A Note on Transfer-On-Death Deeds
Texas recently adopted a new form of deed: The Texas transfer-on-death deed. Like a lady bird deed, a Texas transfer-on-death deed creates a life estate while reserving certain powers in the original owner, including the power to change the beneficiaries or revoke the deed.
Because the two types of deeds are conceptually similar, there is no legal reason to treat them differently. Section 114.101(4) of the Texas Estates Code provides that, during the original owner’s life, the transfer-on-death deed will not “affect the transferor’s or designated beneficiary’s eligibility for any form of public assistance, subject to applicable federal law.” Because Medicaid is a form of public assistance, this provision indicates that the transfer penalty should not apply to Texas transfer-on-death deeds.
Even though Texas transfer-on-death deed should be disregarded for Medicaid qualification purposes, the Medicaid agencies have not yet adopted rules implementing this provision. At the time of this writing, the Health and Human Services Commission has not updated the Texas MEPD Handbook to recognize transfer-on-death deeds as an exception to the transfer penalty.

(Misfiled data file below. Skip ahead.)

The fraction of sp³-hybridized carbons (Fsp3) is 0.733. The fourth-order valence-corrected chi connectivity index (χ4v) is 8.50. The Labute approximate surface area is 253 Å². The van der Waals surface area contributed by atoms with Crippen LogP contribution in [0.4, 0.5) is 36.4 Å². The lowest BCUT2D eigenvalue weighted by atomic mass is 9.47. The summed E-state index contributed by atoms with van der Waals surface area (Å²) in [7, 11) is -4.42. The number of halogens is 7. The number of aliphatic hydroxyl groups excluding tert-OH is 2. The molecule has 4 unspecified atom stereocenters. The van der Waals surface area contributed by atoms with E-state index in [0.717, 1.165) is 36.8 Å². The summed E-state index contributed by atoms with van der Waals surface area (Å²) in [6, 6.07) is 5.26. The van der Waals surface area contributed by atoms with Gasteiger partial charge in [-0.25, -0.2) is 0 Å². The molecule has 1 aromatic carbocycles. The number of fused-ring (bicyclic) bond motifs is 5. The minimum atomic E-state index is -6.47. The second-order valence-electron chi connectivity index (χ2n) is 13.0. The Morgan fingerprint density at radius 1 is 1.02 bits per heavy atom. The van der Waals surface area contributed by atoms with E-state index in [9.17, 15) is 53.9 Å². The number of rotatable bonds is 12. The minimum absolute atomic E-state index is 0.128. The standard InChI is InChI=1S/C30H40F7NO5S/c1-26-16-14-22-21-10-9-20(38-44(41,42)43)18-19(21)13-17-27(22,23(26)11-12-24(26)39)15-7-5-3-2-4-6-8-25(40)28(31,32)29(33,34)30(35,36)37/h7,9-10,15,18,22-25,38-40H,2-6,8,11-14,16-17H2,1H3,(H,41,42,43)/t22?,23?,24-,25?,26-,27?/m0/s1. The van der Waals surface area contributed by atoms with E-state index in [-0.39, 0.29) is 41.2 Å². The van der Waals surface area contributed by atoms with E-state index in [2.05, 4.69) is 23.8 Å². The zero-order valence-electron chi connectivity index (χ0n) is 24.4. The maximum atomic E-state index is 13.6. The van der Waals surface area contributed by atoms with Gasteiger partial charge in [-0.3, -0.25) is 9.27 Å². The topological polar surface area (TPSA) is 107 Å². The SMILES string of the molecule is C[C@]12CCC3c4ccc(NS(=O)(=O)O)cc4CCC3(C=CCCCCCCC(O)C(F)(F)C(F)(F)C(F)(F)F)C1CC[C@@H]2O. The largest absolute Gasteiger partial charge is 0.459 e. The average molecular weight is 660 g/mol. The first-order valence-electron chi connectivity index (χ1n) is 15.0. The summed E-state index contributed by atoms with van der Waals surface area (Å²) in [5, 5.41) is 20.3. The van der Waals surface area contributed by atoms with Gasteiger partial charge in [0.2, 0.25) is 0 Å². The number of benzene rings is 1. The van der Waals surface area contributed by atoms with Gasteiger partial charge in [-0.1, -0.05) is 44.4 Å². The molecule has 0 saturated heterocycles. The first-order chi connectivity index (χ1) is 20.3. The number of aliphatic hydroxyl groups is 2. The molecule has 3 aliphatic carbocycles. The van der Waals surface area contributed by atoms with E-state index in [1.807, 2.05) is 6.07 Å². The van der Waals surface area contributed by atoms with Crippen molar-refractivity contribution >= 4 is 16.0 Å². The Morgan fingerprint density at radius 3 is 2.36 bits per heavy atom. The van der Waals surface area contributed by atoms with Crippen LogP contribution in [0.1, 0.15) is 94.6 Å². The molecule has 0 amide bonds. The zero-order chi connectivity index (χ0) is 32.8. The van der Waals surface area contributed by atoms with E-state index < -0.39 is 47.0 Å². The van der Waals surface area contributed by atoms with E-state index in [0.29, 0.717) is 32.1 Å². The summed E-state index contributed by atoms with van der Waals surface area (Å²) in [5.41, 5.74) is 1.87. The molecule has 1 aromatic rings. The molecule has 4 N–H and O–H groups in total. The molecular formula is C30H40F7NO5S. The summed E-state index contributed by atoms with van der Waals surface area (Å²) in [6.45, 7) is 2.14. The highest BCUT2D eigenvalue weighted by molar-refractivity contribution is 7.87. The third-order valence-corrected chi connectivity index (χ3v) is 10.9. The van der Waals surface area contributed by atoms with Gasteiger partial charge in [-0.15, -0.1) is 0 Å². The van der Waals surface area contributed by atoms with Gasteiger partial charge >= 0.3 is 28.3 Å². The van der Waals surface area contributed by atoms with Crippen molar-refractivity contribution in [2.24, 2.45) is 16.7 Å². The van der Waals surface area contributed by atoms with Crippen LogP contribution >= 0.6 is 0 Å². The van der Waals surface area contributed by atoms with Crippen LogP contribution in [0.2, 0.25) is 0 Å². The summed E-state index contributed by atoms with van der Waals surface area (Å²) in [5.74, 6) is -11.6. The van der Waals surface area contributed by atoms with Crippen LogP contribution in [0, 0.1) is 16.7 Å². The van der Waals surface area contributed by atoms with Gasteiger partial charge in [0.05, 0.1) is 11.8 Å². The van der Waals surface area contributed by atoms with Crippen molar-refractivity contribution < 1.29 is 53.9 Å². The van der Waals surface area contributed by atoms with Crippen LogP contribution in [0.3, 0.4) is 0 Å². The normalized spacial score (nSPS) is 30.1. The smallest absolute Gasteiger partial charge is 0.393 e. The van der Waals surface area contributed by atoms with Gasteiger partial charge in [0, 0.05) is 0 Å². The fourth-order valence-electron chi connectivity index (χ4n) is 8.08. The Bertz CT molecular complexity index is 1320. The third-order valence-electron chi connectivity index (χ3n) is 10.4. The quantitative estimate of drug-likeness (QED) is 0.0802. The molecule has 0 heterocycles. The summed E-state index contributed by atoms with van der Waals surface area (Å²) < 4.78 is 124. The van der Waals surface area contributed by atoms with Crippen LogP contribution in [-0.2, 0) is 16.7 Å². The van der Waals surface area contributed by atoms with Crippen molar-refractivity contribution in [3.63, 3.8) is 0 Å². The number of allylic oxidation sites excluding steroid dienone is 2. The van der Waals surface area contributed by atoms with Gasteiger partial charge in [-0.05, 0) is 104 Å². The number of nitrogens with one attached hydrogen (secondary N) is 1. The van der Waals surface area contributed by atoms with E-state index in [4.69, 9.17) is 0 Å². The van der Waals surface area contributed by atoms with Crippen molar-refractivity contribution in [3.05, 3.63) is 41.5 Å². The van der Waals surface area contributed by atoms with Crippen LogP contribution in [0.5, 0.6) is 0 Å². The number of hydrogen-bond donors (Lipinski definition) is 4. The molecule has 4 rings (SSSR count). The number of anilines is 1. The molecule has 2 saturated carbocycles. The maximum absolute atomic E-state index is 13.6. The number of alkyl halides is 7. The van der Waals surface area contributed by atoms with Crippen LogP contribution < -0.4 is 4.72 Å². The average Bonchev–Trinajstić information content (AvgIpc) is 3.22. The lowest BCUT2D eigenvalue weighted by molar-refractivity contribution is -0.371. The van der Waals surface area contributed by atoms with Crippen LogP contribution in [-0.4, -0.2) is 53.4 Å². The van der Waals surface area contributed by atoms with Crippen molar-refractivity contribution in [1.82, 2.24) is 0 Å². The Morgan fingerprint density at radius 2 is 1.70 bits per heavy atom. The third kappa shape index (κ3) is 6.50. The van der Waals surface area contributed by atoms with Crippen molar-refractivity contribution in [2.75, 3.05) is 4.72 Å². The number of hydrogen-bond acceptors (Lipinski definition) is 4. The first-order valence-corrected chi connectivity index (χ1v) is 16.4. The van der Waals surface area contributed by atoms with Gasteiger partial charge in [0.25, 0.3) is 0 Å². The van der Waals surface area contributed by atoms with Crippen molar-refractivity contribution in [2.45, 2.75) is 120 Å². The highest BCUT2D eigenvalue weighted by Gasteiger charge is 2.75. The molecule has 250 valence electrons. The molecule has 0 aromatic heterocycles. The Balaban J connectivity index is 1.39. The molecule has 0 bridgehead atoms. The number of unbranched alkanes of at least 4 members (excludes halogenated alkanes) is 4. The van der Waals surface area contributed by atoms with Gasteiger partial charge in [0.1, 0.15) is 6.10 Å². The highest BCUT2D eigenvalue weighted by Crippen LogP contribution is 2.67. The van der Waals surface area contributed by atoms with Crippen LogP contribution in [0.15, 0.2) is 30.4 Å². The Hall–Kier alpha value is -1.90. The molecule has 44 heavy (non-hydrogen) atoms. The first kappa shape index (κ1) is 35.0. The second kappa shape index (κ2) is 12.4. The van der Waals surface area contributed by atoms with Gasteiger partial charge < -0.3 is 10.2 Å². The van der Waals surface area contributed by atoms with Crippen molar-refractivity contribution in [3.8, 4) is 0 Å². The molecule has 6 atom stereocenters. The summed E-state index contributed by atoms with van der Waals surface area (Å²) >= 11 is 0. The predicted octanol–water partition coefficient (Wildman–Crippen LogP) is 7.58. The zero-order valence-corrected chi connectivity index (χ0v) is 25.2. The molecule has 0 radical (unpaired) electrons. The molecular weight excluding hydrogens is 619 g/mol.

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Limiting Estate Recovery – Protecting Real Estate from the Texas Medicaid Estate Recovery Program
The second area of concern for Medicaid planning purposes is known as “estate recovery.” The Texas Medicaid Estate Recovery Program (MERP) allows the Texas Health and Human Services Commission to file a claim against the estate of a deceased Medicaid recipient.
MERP allows the Health and Human Services Commission to recover any funds spent for the Medicaid recipient’s care during his or her lifetime. This means that assets that would otherwise have passed to a person’s family or other intended beneficiaries will instead go to the government at the person’s death. The goal of Medicaid asset protection planning is to eliminate or minimize the amount that the government receives and maximize the amount that the family receives.
Federal Medicaid law requires states to implement an estate recovery program, but gives states leeway to determine exactly what is included in the estate for Medicaid recovery purposes.
- The recoverable estate must include any real or personal property included in the estate under Texas probate law.
- The recoverable estate may include any other real or personal property not included in the estate under Texas probate law.
The Texas limited Medicaid recovery rules limit estate recovery to minimum required—the “probate estate” of the deceased Medicaid recipient. This means that the only assets subject to MERP are the assets included in the deceased Medicaid recipient’s probate estate. The probate estate does not include assets that pass automatically to another person upon a deceased person’s death. As a result, deeds used avoid probate—transfer-on-death deeds, lady bird deeds, and traditional life estate deeds—have the added benefit of removing the property from MERP.